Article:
WTO deal on waiver of Covid-19 vaccine patent  to spur local manufacturing

The most meaningful agreement forged at the recently concluded12th Ministerial Conference (MC12) of the World Trade Organization (WTO) in Geneva is the Trade-Related Aspects of Intellectual Property Rights (TRIPS) waiver on the manufacture of Covid-19 vaccines by non-producing countries, which are mostly economically developing nations.

The TRIPS waiver is simply the lifting of patents by manufacturers of Covid-19 vaccines, which are produced only by developed economies – EU, US, and China.  

For humanitarian reason, the patent right holders relented and agreed to waive their rights for five years over the manufacture of these vaccines by developing countries for their own use only and not for exports.

Our government joined the call with other developing countries in seeking the patent waiver for Covid-19 vaccines. Even President Duterte has expressed his desire to make vaccine manufacturing his legacy.

Now that we got what we wanted, the ball is in our hands.

Trade and Industry Undersecretary Ceferino S. Rodolfo, who led the Philippine delegation to the MC12 in Geneva, said two vaccine manufacturing project proposals are in the offing.  He said the agreement will further intensify the Philippines Vaccine Self Reliance Program.

But to realize the full contribution of the TRIPS Waiver to the Vaccine Self-Reliance Program, Rodolfo has called for the passage of the Pandemic Protection Bill filed by Sen. Imee Marcos along with Senators Francis Pangilinan, Ralph Recto, Ramon Bong Revilla Jr., Pia  Hontiveros and Sonny Angara.

The Board of Investments (BOI) has expressed full support to this bill as it covers provisions for stockpiling, preference for locally manufactured, and compliance with international standards.

For the next Congress, the BOI will also discuss the possibility of including a provision on advance purchase commitment, subject to competitive pricing, as this has been raised by vaccine originators.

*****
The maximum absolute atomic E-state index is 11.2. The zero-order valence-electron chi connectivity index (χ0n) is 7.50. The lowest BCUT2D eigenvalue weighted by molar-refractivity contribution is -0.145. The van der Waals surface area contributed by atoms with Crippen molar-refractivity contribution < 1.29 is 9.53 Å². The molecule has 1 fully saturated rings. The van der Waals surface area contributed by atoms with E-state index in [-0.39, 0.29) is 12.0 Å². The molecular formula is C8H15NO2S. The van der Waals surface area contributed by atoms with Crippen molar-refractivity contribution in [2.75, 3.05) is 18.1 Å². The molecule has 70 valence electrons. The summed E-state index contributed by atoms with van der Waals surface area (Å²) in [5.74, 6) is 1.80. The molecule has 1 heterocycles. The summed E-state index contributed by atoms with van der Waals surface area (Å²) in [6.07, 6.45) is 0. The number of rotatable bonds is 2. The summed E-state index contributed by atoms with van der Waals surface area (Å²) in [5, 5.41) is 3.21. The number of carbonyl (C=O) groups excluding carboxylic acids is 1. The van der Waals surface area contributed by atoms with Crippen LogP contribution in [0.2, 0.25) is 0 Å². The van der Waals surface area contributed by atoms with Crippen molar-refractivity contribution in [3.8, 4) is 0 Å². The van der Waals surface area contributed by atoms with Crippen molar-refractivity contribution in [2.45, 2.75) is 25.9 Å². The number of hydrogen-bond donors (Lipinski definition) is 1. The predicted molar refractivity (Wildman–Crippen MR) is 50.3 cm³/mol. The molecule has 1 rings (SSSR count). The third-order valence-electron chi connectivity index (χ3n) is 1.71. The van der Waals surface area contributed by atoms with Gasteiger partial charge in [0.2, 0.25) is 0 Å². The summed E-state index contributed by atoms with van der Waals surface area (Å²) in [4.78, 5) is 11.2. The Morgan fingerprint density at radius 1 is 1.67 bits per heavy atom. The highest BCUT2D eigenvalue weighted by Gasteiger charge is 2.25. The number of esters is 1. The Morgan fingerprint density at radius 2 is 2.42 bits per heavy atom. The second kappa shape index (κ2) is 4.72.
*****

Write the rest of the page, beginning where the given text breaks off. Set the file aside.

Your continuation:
The reality though is that vaccine manufacturing is not just about patents, as it  requires the readiness of the pharmaceutical sector.  

In fact, the Intellectual Property Office of the Philippines (IPOPHL) has already established the mechanisms with the Department of Health for compulsory licensing. There has been no taker yet. 

Thus, the need for stronger collaboration to help develop the pharmaceutical sector. This calls for strong drive among the Department of Health, Food and Drugs Administration, BOI/DTI, among others.   

In the meantime, there is one window where the Philippines is seen to benefit from this WTO agreement. 

While vaccines manufacturing may take longer, the Philippines can benefit more from the TRIPS waiver when WTO members will finally agree to include therapeutics and equipment. 

The MC12 deal on TRIPS waiver also agreed for a mandated review in six months for possible inclusion of therapeutics and equipment.  

This is where local manufacturing of Covid-19 therapeutics and medical equipment such as diagnostics equipment and test kits would be easier for the Philippines.    

The TRIPS waiver is a pivotal agreement to ensure access for health for all. The Philippines should take advantage of this deal and work on it for our advantage.